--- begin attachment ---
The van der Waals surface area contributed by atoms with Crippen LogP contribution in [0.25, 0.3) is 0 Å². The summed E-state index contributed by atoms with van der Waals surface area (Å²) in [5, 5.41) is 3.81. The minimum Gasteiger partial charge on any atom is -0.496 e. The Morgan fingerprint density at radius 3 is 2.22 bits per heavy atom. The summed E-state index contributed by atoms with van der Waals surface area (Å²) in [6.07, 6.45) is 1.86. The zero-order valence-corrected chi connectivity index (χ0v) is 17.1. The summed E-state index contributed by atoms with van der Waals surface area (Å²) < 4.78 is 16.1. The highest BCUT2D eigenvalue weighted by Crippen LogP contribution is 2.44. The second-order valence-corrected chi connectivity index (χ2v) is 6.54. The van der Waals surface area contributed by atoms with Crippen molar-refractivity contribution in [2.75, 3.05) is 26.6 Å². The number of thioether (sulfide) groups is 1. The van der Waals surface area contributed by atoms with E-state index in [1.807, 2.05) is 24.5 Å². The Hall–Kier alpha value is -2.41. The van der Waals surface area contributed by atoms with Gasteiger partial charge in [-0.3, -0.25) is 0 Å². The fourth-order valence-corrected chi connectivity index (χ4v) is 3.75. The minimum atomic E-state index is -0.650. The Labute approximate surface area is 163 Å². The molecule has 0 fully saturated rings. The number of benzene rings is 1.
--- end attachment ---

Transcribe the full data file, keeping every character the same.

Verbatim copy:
The van der Waals surface area contributed by atoms with Crippen LogP contribution in [0.25, 0.3) is 0 Å². The summed E-state index contributed by atoms with van der Waals surface area (Å²) in [5, 5.41) is 3.81. The minimum Gasteiger partial charge on any atom is -0.496 e. The Morgan fingerprint density at radius 3 is 2.22 bits per heavy atom. The summed E-state index contributed by atoms with van der Waals surface area (Å²) in [6.07, 6.45) is 1.86. The zero-order valence-corrected chi connectivity index (χ0v) is 17.1. The summed E-state index contributed by atoms with van der Waals surface area (Å²) < 4.78 is 16.1. The highest BCUT2D eigenvalue weighted by Crippen LogP contribution is 2.44. The second-order valence-corrected chi connectivity index (χ2v) is 6.54. The van der Waals surface area contributed by atoms with Crippen molar-refractivity contribution in [2.75, 3.05) is 26.6 Å². The number of thioether (sulfide) groups is 1. The van der Waals surface area contributed by atoms with E-state index in [1.807, 2.05) is 24.5 Å². The Hall–Kier alpha value is -2.41. The van der Waals surface area contributed by atoms with Gasteiger partial charge in [-0.3, -0.25) is 0 Å². The fourth-order valence-corrected chi connectivity index (χ4v) is 3.75. The minimum atomic E-state index is -0.650. The Labute approximate surface area is 163 Å². The molecule has 0 fully saturated rings. The number of benzene rings is 1.